Professor Amat R. Admati of Stanford University stated in testimony to the Senate Banking Committee in July 2014 that Too-Big-To-Fail legislation provides an explicit subsidy to large banks in the form of a lower cost of capital, and bemoaned the “extreme opacity of large banking institutions” that grow “to inefficiently large sizes.”

Yet customers do not switch. Some of this can be explained by the convenience found in banking with a very large enterprise, but consumers also find it costly to switch to smaller banks in the face of market dominance facilitated by government protection.

Things would be different if big banks had to truly compete. In Liberty and Property Mises explained that the real power in the market lies with individual consumers who are making the choices that ultimately determine output and prices; he termed it “consumer sovereignty.” Murray Rothbard in Man, Economy, and State elevated the idea of individual economic power, emphasizing not only the right to choose, but also (and perhaps more tellingly) the right to refuse: “Economic power, then, is simply the right under freedom to refuse to make an exchange. Every man has this power. Every man has the same right to refuse to make a proffered exchange.”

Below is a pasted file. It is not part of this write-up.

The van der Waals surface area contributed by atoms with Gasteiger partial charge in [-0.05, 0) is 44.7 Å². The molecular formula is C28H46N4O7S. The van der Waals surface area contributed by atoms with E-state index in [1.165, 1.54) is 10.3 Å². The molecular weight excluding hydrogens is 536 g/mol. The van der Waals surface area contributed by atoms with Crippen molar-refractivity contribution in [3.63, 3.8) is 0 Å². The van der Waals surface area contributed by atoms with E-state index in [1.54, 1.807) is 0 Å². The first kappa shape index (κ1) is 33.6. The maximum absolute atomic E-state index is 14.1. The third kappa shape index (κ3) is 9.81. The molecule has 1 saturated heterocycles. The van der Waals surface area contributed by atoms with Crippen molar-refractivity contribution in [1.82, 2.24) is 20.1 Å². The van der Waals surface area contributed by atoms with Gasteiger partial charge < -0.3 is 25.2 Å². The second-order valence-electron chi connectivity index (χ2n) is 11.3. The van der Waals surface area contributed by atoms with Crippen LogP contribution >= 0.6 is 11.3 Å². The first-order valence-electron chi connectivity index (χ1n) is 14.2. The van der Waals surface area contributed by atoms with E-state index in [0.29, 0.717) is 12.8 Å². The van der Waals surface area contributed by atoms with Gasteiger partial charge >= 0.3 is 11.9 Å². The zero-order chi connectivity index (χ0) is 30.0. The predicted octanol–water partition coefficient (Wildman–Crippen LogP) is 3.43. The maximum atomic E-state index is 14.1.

To choose and refuse to make an exchange, i.e., to do business with any other economic entity, is the essence of individual economic power.

True Diversity in the Marketplace

True freedom in the marketplace can greatly shape a consumer’s entire lifestyle.

In their financial lives — if true market competition is allowed — individual economic actors can refuse to do business even with big Wall Street or global banks, and choose, instead, community banks or credit unions.

In their home lives, consumers can install solar panels or a home generator and disconnect from the regulated energy utility. This releases them from guaranteed price increases, often caused by the need for the utilities to support their excessive pension commitments, and the charges imposed by the forced redistribution of energy subsidies to low-income households.